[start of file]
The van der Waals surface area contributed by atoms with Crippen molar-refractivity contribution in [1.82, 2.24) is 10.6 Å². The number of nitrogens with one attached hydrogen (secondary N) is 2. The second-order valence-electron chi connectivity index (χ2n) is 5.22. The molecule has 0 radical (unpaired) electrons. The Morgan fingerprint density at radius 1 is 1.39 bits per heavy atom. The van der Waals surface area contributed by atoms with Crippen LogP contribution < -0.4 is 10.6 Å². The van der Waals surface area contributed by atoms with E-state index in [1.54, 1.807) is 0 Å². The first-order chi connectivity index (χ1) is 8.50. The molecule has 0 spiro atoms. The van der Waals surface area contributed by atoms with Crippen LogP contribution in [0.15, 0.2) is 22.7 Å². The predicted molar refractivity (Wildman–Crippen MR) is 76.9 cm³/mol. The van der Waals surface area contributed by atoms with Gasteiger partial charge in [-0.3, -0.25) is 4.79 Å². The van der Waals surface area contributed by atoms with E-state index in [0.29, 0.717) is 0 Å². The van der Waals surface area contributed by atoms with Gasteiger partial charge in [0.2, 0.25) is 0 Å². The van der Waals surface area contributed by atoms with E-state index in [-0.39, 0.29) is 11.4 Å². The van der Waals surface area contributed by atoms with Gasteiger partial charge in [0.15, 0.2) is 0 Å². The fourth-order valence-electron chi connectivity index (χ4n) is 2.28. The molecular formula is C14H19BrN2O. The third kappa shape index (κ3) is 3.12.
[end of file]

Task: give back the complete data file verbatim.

The van der Waals surface area contributed by atoms with Crippen molar-refractivity contribution in [1.82, 2.24) is 10.6 Å². The number of nitrogens with one attached hydrogen (secondary N) is 2. The second-order valence-electron chi connectivity index (χ2n) is 5.22. The molecule has 0 radical (unpaired) electrons. The Morgan fingerprint density at radius 1 is 1.39 bits per heavy atom. The van der Waals surface area contributed by atoms with Crippen LogP contribution < -0.4 is 10.6 Å². The van der Waals surface area contributed by atoms with E-state index in [1.54, 1.807) is 0 Å². The first-order chi connectivity index (χ1) is 8.50. The molecule has 0 spiro atoms. The van der Waals surface area contributed by atoms with Crippen LogP contribution in [0.15, 0.2) is 22.7 Å². The predicted molar refractivity (Wildman–Crippen MR) is 76.9 cm³/mol. The van der Waals surface area contributed by atoms with Gasteiger partial charge in [-0.3, -0.25) is 4.79 Å². The van der Waals surface area contributed by atoms with E-state index in [0.29, 0.717) is 0 Å². The van der Waals surface area contributed by atoms with Gasteiger partial charge in [0.2, 0.25) is 0 Å². The van der Waals surface area contributed by atoms with E-state index in [-0.39, 0.29) is 11.4 Å². The van der Waals surface area contributed by atoms with Gasteiger partial charge in [0.15, 0.2) is 0 Å². The fourth-order valence-electron chi connectivity index (χ4n) is 2.28. The molecular formula is C14H19BrN2O. The third kappa shape index (κ3) is 3.12.